LAURINBURG — The Rev. William Barber, the architect of the Moral Mondays movement, will be in Laurinburg next month as featured speaker at this year’s NAACP Freedom Fund banquet.
Barber, president of the North Carolina NAACP, will speak Oct. 22 at the St. John’s Association Building, formerly the Highlands. The dinner begins at 6 p.m.
“I am particularly proud and delighted to welcome our speaker,” said Herman Tyson, president of the Scotland NAACP branch. “Dr. Barber is well respected and admired as a human rights activist, and for his steadfast leadership and commitment to the fight for voting rights, economic equality and ending racial discrimination for all people.”
The theme for this year’s 41st annual banquet is “Our lives matter, our vote counts.” Tickets are $25 for adults and $15 for youth under 18. Proceeds go to support Scotland County NAACP #5448 events and programs, including scholarships and the Back-to-School, Stay-in-School event.
“Our annual banquet enables us to renew our commitment to our mission and to continue our fight for full citizenship rights,” Tyson said. “For more than a century the NAACP has was won important victories. Although we have accomplished much, there remains much more to be done and we are ready to meet the challenge.”
Barber is considered the leader of Moral Mondays, a grass-roots effort in North Carolina that uses civil disobedience to confront what some have called a “new wave of reactionary conservatism.”
Moral Mondays began in April 2013 in response to legislative initiatives that were perceived by progressives as a way to erode voting rights, defund social services, undermine public education, remove environmental protections, repeal or weaken the Affordable Care Act, impose regressive forms of taxation and restrict abortion. The demonstrations drew a broad coalition in the tens of thousands to protest outside the state capital building in Raleigh to demand change.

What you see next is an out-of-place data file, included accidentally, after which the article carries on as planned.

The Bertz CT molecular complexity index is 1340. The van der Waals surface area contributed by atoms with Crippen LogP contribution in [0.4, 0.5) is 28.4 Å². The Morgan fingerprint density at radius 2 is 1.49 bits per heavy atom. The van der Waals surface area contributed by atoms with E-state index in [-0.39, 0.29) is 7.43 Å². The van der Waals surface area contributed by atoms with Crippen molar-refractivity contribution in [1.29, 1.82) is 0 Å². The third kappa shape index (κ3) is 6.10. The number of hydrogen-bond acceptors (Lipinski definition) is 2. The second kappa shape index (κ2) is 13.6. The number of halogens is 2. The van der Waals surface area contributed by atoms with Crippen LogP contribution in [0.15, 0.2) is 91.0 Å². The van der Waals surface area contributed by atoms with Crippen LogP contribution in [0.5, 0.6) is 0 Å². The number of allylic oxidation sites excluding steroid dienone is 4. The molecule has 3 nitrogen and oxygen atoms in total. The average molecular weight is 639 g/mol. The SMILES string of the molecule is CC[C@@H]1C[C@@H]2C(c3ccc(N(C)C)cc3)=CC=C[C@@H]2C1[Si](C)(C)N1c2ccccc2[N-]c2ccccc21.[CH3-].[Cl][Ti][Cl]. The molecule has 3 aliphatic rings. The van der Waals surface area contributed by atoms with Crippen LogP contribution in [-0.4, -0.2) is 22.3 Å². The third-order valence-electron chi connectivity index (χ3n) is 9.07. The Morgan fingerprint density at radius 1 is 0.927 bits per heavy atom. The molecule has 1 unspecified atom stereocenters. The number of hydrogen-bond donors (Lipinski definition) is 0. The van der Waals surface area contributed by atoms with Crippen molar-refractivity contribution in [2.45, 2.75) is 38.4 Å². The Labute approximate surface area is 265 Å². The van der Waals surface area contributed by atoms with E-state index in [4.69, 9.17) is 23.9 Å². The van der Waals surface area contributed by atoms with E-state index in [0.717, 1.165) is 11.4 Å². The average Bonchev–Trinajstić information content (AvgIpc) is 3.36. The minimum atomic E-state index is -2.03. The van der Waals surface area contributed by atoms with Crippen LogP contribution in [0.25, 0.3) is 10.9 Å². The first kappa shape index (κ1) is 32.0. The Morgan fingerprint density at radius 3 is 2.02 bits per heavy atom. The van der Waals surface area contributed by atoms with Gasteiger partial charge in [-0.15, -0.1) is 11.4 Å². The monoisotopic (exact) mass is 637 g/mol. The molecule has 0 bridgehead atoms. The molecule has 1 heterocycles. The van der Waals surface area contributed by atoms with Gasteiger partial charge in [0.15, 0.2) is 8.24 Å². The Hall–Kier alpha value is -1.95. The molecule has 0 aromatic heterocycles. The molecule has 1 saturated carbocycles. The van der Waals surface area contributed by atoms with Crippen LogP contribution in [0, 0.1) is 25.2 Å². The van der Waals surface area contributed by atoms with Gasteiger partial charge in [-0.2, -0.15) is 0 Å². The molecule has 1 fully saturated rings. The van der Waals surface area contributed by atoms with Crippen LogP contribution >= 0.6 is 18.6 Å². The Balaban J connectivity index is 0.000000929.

Barber, a native of Indianapolis, has said that a reinvigorated civil rights movement must include “protection and expansion of voting rights, women’s rights, LGBT rights, immigrants’ rights and the fundamental principle of equal protection under the law.”
He was most recently a speaker during the Democratic National Convention where he talked about the need for a “moral defibrillator” in American democracy.
“We are being called, like our mothers and fathers, to be the moral defibrillators of our time,” Barber said in Philadelphia. “We will shock this nation and fight for justice for all.
“We will not give up on the heart of our democracy, not now, not ever.”
Barber, 53, also serves as president and senior lecturer of Repairers of the Breach; pastor of Greenleaf Christian Church; and visiting professor at Union Theological Seminary in New York.
Barber graduated cum laude from North Carolina Central University in Durham, receiving a B.A. in Political Science. He received a Master of Divinity degree from Duke University, was a Benjamin Mays Fellow and a Dean scholar. Barber has a doctoral degree from Drew University in Madison, New Jersey, with a concentration in Public Policy and Pastoral Care and he has received an Honorary Doctorate of Humane Letters from N.C.C.U.
Former Gov. Beverly Purdue presented Barber with the Order of the Long Leaf Pine, North Carolina’s highest citizenship award presented to outstanding North Carolinians with a proven record of service to the state.
Reach Scott Witten at 910-506-3023